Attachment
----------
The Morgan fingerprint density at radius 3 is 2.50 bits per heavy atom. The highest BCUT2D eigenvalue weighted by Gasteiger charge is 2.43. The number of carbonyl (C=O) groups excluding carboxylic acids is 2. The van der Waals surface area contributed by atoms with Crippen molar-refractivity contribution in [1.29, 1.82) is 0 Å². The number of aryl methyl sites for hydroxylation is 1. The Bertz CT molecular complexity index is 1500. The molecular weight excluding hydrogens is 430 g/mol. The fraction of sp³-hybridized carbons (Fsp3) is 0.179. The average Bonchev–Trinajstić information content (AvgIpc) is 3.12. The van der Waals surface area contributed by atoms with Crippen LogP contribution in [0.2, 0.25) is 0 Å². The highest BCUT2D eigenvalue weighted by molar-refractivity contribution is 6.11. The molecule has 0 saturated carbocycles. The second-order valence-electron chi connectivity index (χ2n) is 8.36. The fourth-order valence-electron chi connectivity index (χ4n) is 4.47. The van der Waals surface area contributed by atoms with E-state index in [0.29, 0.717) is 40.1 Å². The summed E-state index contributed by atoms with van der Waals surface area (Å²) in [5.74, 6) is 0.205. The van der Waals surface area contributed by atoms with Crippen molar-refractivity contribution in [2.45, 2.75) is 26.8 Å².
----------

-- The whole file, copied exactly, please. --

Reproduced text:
The Morgan fingerprint density at radius 3 is 2.50 bits per heavy atom. The highest BCUT2D eigenvalue weighted by Gasteiger charge is 2.43. The number of carbonyl (C=O) groups excluding carboxylic acids is 2. The van der Waals surface area contributed by atoms with Crippen molar-refractivity contribution in [1.29, 1.82) is 0 Å². The number of aryl methyl sites for hydroxylation is 1. The Bertz CT molecular complexity index is 1500. The molecular weight excluding hydrogens is 430 g/mol. The fraction of sp³-hybridized carbons (Fsp3) is 0.179. The average Bonchev–Trinajstić information content (AvgIpc) is 3.12. The van der Waals surface area contributed by atoms with Crippen LogP contribution in [0.2, 0.25) is 0 Å². The highest BCUT2D eigenvalue weighted by molar-refractivity contribution is 6.11. The molecule has 0 saturated carbocycles. The second-order valence-electron chi connectivity index (χ2n) is 8.36. The fourth-order valence-electron chi connectivity index (χ4n) is 4.47. The van der Waals surface area contributed by atoms with E-state index in [0.29, 0.717) is 40.1 Å². The summed E-state index contributed by atoms with van der Waals surface area (Å²) in [5.74, 6) is 0.205. The van der Waals surface area contributed by atoms with Crippen molar-refractivity contribution in [2.45, 2.75) is 26.8 Å².